Cleveland, renowned for its beautiful tree cover, is facing a swift decline in one of its vital treasures — the trees that make up this canopy.
Efforts are being made to increase the tree population in “Forest City,” with a focus on improving climate resilience and addressing environmental justice issues, as reported by Inside Climate News.
The vicinity of Ohio’s second-largest city has been linked with forests since the 19th century when Alexis de Tocqueville referred to the shores of Lake Erie as a “primeval forest.”
Regrettably, the city’s once abundant tree population has been diminishing in recent years.
“Our county’s trees face numerous threats, including development and natural aging,” stated Kristen Hall, the executive director of the Cuyahoga Soil & Water Conservation District, speaking to Inside Climate News.
The decline in trees is also attributed to diseases and pests. With the Earth’s increasing temperatures due to the use of polluting energy sources like coal, gas, and oil, invasive species might more easily establish themselves in the region, contributing to tree loss, as reported by Inside Climate News.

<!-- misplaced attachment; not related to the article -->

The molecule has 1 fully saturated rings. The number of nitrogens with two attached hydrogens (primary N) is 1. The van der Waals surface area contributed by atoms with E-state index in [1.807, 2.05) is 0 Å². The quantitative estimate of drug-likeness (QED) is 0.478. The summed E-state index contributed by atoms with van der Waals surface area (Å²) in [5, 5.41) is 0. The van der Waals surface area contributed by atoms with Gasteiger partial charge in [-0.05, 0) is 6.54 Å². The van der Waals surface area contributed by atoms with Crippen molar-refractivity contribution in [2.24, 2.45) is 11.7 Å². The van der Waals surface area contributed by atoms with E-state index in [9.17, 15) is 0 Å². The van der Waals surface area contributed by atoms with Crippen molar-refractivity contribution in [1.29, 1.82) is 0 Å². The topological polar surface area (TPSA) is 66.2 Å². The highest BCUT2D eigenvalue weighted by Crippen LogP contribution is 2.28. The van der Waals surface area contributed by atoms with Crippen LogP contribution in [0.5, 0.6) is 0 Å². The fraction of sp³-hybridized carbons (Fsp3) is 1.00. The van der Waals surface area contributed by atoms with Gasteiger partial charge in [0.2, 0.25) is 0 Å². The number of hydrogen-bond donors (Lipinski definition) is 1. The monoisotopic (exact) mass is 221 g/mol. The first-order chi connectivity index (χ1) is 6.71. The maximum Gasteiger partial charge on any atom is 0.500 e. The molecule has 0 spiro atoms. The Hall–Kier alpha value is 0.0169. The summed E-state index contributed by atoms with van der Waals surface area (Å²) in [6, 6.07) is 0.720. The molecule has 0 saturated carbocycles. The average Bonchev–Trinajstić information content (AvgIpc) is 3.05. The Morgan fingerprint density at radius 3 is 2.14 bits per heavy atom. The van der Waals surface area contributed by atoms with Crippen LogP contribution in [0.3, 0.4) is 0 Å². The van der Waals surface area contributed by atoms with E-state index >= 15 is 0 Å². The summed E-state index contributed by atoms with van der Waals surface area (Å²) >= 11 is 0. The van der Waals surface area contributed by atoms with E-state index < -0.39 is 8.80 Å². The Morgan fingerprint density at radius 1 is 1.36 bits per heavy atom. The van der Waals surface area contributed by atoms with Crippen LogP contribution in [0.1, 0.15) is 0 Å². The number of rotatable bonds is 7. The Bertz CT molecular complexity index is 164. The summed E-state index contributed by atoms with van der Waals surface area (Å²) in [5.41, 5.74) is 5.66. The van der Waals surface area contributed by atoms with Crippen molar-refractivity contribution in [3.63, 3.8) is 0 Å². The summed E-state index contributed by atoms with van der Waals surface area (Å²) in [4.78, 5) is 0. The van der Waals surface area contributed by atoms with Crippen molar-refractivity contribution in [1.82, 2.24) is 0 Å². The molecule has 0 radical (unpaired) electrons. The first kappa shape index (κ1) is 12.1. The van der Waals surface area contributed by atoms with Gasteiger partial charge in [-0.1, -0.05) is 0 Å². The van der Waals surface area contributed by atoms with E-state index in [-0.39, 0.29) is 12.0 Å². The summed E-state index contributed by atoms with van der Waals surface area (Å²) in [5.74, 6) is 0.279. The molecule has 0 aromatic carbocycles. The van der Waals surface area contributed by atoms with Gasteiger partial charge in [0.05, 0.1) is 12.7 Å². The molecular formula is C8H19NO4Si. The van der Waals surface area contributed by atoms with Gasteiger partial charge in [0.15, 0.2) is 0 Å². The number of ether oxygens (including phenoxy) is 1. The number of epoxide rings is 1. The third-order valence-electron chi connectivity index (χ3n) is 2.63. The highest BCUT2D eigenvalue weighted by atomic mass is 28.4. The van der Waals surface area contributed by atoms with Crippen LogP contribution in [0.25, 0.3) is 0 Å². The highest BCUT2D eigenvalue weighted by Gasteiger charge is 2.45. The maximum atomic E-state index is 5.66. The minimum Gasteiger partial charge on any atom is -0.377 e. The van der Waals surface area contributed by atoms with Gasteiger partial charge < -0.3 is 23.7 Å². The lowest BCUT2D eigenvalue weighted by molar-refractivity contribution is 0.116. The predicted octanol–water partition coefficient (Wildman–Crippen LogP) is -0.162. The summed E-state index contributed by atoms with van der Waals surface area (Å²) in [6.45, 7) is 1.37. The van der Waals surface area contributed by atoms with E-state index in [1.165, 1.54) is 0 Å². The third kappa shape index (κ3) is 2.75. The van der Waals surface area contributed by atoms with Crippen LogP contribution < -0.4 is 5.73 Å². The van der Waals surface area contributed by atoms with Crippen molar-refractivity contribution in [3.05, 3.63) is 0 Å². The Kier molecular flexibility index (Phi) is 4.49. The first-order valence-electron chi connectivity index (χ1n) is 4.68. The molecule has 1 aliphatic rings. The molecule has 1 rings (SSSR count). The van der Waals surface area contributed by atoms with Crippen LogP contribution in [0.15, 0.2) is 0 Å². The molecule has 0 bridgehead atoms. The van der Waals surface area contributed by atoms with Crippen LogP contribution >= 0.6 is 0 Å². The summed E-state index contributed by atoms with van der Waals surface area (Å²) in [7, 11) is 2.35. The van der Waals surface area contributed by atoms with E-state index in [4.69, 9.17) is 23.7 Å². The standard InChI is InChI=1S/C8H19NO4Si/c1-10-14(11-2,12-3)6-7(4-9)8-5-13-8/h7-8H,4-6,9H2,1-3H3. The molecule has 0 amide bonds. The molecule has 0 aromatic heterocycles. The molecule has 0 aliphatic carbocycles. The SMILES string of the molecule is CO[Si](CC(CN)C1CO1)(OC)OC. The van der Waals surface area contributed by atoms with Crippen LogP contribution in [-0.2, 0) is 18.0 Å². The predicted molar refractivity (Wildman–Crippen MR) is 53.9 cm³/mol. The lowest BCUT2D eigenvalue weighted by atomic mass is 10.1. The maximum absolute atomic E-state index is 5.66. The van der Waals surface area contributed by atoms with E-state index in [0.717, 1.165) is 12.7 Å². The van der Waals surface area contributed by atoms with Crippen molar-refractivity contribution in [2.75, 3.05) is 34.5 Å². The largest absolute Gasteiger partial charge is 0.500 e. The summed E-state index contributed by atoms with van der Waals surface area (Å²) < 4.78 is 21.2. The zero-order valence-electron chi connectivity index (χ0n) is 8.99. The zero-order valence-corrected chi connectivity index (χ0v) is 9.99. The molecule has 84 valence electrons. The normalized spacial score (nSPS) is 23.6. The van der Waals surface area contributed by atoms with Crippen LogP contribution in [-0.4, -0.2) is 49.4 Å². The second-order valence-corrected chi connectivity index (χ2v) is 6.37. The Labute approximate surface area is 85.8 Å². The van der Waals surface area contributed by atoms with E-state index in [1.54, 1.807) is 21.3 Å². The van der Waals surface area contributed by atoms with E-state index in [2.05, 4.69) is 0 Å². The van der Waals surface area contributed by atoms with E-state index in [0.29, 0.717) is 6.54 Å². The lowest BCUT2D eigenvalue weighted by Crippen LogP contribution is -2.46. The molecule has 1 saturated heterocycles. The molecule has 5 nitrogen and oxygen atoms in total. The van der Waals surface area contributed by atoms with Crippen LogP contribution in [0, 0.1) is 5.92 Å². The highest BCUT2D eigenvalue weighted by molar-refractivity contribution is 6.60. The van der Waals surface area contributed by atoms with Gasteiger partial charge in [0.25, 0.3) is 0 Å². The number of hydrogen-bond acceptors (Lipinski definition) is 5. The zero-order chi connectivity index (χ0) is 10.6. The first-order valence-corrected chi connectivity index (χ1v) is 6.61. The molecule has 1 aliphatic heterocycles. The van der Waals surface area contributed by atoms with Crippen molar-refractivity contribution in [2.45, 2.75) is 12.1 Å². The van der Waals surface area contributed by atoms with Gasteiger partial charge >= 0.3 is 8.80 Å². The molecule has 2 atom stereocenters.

Why is it important to save Cleveland’s trees?
Trees in urban areas offer numerous advantages. Firstly, they provide shade, helping to maintain cooler temperatures, a crucial factor given the ongoing climate warming. Additionally, trees contribute to reducing greenhouse gases in the atmosphere, serving as carbon storage.
According to The Nature Conservancy, optimizing the management of trees, plants, and soil solely in the U.S. could sequester carbon equal to removing 57 million cars from the road.
Moreover, the presence of greenery has positive effects on mental well-being. A study conducted by The Nature Conservancy demonstrated a correlation between spending time in natural settings, such as wooded parks or forests, and a decrease in feelings of anxiety and depression.
What’s being done to save Cleveland’s trees?
Cleveland aims to enhance its Climate Action Plan by focusing on the conservation and revival of the city’s tree population. The 2020 progress report laid out an objective to reach a 30% tree canopy by 2040. This necessitates annual tree planting and the establishment of over 26,000 new trees, while also safeguarding existing ones. However, a key challenge lies in ensuring that these initiatives uphold the values of environmental justice.
Mayor Justin Bibb emphasizes the importance of uplifting Black and brown communities to enable them to access the economic opportunities they rightfully deserve. He envisions Cleveland becoming the “Forest City” once more by intensifying tree planting efforts across the urban landscape.